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Old 06-08-2009, 10:18 PM   #14
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Here are the massive long rods, measuring 6.460 stock around 6. I removed the info about the longer dwell and timing.







Here is the completed rod and piston. The spiral locks were a pain to put in, even worse to take out when I installed a rod backwords...

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Old 06-08-2009, 10:23 PM   #15
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Whats the deck height now? Whats the compression height on that piston and have those rods been run before?
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Old 06-09-2009, 01:14 PM   #16
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Quote:
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Whats the deck height now? Whats the compression height on that piston and have those rods been run before?
The factory hieght of the '69 block was 9.480 and they cut around .010 off of that. I belive the compression height of the pistons is 1.25 or 1.26. We figured worst case it was going to be 0 deck. I just installed the piston and rod combo this weekend and they came up .10-.012 down in the cylinder so they worked out awesome. The rods only have dyno time on them. They are practically new and they are for the Chevy journal size.
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Old 06-09-2009, 02:03 PM   #17
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nice build.
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Old 06-09-2009, 03:35 PM   #18
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what software is that?? Ever used Solid Edge?
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Old 06-09-2009, 07:01 PM   #19
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Here are the massive long rods, measuring 6.460 stock around 6. There are lot of advantages of a long rod ratio motor listed on the Corral including more dwell time when the piston is at TDC which leads to less detonation and being able to run higher timing.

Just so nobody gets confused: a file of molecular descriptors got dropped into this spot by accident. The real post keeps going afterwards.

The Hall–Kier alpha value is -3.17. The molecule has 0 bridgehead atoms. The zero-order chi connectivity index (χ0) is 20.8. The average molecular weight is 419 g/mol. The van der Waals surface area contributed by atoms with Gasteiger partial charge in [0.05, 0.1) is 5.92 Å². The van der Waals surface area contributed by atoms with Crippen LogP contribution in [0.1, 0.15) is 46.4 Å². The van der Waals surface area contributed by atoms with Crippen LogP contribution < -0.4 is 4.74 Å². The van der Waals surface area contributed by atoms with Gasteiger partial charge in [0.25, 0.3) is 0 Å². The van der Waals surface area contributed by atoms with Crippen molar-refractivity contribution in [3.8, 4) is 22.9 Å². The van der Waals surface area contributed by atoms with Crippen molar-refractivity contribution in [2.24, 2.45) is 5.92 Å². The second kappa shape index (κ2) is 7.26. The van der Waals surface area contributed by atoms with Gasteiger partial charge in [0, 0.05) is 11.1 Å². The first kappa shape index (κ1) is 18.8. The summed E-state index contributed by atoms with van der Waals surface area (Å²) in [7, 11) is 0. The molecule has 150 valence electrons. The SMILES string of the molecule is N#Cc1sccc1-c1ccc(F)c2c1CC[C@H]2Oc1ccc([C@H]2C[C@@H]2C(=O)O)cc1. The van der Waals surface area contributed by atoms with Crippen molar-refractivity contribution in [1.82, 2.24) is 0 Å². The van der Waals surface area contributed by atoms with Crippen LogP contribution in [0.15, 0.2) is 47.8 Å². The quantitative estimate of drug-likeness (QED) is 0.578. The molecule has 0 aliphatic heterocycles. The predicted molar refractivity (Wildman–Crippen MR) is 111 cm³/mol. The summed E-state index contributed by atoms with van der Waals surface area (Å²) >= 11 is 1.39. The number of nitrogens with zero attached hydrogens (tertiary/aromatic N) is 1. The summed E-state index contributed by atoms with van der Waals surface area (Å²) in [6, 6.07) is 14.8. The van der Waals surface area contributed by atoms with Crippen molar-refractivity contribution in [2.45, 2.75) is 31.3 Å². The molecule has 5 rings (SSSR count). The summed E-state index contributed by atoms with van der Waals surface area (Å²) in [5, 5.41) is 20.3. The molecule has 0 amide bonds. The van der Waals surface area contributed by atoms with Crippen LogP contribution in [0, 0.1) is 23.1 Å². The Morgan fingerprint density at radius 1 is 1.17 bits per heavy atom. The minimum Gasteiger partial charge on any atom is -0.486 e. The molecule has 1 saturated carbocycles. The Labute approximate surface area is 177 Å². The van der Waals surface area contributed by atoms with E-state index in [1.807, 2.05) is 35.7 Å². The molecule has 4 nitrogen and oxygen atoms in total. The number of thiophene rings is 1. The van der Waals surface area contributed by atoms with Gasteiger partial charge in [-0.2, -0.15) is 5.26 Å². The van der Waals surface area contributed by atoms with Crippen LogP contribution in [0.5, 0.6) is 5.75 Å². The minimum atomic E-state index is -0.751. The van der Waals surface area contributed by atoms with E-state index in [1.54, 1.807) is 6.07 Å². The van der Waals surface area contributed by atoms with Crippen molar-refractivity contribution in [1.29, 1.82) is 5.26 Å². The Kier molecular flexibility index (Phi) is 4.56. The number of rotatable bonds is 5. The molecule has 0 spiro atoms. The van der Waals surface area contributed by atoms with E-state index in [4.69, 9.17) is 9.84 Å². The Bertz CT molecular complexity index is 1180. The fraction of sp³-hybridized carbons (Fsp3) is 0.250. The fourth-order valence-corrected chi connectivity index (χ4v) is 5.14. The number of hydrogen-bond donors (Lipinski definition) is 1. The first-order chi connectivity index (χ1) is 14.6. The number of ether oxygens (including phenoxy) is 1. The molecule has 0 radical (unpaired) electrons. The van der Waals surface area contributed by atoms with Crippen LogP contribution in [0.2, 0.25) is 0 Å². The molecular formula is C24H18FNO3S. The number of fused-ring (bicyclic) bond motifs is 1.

LOL! rod length doesnt do anything, chrysler spent a few million researching it trying to pick up power... from 5.5 to 6.5 inch rod nothing was found
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Old 06-09-2009, 08:07 PM   #20
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Not going to "laugh" But longer TDC dwell time tends to lend itself to the propensity to detonate. The single advantage to a long(er) rod for a given build is reduction of rod angle in strokers. Get too much rod angle and ya waist HP trying to drive the pin and side of the piston through the side of the bore on the compression and exhaust strokes.

In "long" rod engines, typically you want to reduce your timming, as you don't want to build a bunch of cylinder pressure as the piston is at TDC, you take advantage of the dwell and reduce the timming. Ideal is to get peak cylinder pressure with the crank at about 10 degrees after TDC.

When talking builds, more pistoncontrol is often desirable over rod angel, when the rod angel isn't bad to start with.

454 chevies suck with rod angle right out of the factory.. so improving that in stroker applications is great. Because of the lower crank height in the ford blocks, our stroker combinations are better with conventional rod packages than the stock chevies from factory...
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Old 06-09-2009, 09:02 PM   #21
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Looks like you have quite the shop there.
Its coming along nicely.
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Old 06-09-2009, 10:46 PM   #22
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Quote: